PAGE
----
Biosimilar anti-VEGF: transforming retina treatment economics in South Asia

Biosimilars/Research | Posted 24/10/2023 post-comment0 Post your comment

Anti-vascular endothelial growth factors (anti-VEGF) agents combat retinal diseases causing blindness. However, high costs and non-adherence pose challenges. Ophthalmic anti-VEGF ranibizumab biosimilars, which have received multiple approvals in South Asia, are helping to reduce healthcare costs and revolutionize ophthalmic treatments.


Anti-VEGF agents have been at the forefront of combating blindness secondary to vascular and exudative diseases of the retina. However, a 2023 study conducted by Sharma A et al. noted that, due to various factors involved in anti-VEGF therapy, the non-adherence rate exceeds 50% at the end of the first year. Long-term compliance with this therapy is significantly hindered by the considerable expense. 

Biosimilars, which have similar efficacy and safety to the innovator molecule and share the same protein structure, offer 35%–50% reduction on the cost of therapy. This cost reduction is possible due to the lower research and development costs involved in the production of biosimilars [1].

South Asian countries such as India, South Korea, and Japan have played a key role in spearheading the research and development of the biosimilar anti-VEGF ranibizumab for retinal diseases. When the Drug Controller General of India granted marketing authorization for a similar biologic of ranibizumab (Razumab, Intas Pharmaceuticals, India) in June 2015, India became the first nation in the world to approve a similar biologic to ranibizumab (Lucentis, Genentech, USA) [2].

This positioned India as a pioneer in the field of ophthalmic biosimilars and over the next seven years, the nation's retinal specialists gained extensive experience. Finally, in September 2021, the US Food and Drug Administration (FDA) approved the biosimilar candidate ranibizumab-nuna (Byooviz, Samsung Bioepis, South Korea and Biogen, USA) which was developed under the code name of SB-11 [3].  As the patents for ranibizumab expired in the US and the EU in June 2020 and July 2022, respectively, there has been a flurry of approvals. The majority of these approvals, including ranibizumab-nuna, ranibizumab BS-1 (Senju Pharmaceuticals, Japan), ranieyes (Lupin Ltd, India), and ranizurel (by Reliance Life Sciences, India), are in the South Asian region. Despite being licensed by the European Medical Agency and the FDA, ranibizumab-eqrn (Cimerli, Coherus, USA) is not authorized in South Asia [4].

Based on a recently completed survey by the authors’ team, the International Retina Biosimilar Group (Inter-BIOS) study group, in collaboration with Vitreoretinal Society of India (VRSI), revealed that the majority of retina practices consist of usage of ranibizumab biosimilar. Furthermore, the survey revealed that biosimilar ranibizumab has improved the affordability and access to this therapy (unpublished data). In addition, the survey finds encouraging indicators in terms of enhanced availability and the dominance of ophthalmic biosimilars in South Asia. Therefore, the Inter-BIOS study group hopes to conduct more of these country-specific surveys in the future to understand the changes that biosimilars might bring about globally.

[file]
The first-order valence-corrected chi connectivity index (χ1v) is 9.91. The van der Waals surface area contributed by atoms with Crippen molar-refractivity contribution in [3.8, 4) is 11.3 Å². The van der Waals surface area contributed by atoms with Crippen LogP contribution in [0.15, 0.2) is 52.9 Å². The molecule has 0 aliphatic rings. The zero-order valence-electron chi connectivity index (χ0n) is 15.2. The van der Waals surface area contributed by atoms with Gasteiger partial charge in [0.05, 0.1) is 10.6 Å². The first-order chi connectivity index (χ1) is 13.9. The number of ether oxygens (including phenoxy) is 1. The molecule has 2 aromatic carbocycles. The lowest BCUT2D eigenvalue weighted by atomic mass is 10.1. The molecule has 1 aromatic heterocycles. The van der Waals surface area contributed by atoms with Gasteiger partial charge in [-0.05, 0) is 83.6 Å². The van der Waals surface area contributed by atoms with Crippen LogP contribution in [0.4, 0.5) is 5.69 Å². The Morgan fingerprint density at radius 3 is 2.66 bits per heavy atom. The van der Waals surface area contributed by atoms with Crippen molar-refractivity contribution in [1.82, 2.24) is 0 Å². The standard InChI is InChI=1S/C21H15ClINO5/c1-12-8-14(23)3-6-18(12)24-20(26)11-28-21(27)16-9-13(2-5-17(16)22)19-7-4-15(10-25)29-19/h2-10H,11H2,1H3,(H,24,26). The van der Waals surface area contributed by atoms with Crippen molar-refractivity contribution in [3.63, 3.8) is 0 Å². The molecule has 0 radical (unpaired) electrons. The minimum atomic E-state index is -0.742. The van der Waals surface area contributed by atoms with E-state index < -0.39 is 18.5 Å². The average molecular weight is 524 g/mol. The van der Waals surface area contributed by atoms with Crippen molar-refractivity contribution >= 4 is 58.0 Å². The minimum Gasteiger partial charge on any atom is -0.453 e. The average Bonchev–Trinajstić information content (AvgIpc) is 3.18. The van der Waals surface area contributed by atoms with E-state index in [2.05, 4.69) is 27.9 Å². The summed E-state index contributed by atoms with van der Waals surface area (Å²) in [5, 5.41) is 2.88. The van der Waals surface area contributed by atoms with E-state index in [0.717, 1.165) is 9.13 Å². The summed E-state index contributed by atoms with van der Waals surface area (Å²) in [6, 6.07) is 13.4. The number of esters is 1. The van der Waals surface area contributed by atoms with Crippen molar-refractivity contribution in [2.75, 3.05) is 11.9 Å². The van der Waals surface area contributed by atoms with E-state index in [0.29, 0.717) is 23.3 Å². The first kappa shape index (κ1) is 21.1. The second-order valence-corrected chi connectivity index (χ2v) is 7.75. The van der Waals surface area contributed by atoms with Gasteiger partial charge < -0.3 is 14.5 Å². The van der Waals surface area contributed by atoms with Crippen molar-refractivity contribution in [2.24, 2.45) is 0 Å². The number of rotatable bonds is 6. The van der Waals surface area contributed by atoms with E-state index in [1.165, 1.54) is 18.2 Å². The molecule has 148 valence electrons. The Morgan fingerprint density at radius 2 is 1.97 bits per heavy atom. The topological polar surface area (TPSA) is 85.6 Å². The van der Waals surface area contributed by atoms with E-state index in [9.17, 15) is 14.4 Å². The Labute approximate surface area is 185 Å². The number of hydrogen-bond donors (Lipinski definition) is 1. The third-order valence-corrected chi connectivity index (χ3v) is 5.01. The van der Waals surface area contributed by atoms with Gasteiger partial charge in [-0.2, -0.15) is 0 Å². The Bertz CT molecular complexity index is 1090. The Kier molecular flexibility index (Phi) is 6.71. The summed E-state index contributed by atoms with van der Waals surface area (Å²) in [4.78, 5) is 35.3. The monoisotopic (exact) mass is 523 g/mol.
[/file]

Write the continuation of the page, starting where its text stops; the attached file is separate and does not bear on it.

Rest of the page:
In the same region, the authors highlight other aflibercept biosimilar candidates being evaluated at different levels. Aflibercept is the most widely used anti-VEGF in the West but not in South Asia, thus, this would likely have a greater impact on the South Asian region.

With the approval of more biosimilars, leading to better availability and lower costs for ophthalmic treatments, the authors assert that this would significantly impact the economics of South Asia.

Conflict of interest
Dr Ashish Sharma reported that he is a consultant for Intas Pharmaceuticals, Lupin Ltd, Novartis India, Bayer India. For full details of the authors’ conflict of interest, see the research paper [1].  

Abstracted by Ashish Sharma, MS, MD, Consultant Retina and Head Research, Lotus Eye Hospital and Institute, Coimbatore, TN, India.

Editor’s comment
Readers interested to learn more about ophthalmic biosimilars are invited to visit to view the following manuscript published in GaBI Journal:

Canadian prescribers’ attitudes and perceptions about ophthalmic biosimilars

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1. Sharma A, Kumar N, Parachuri N, et al. Biosimilars for retinal diseases: an update. Am J Ophthalmol. 2021;224:36-42. 
2. Sharma A, Reddy P, Kuppermann BD, et al. Biosimilars in ophthalmology: is there a big change on the horizon? Clin Ophthalmol. 2018;12:2137-43.
3. Biogen. FDA approves Samsung Bioepis and Biogen’s BYOOVIZTM (SB11), LUCENTIS® Biosimilar (ranibizumab-nuna) Biogen [homepage on the Internet]. [cited 2023 Oct 24]. Available from:
4. Sharma A, Kondo M, Iwahashi C, et al. Approved biosimilar ranibizumab-a global update. Eye (Lond). 2023;37(2):200-2.

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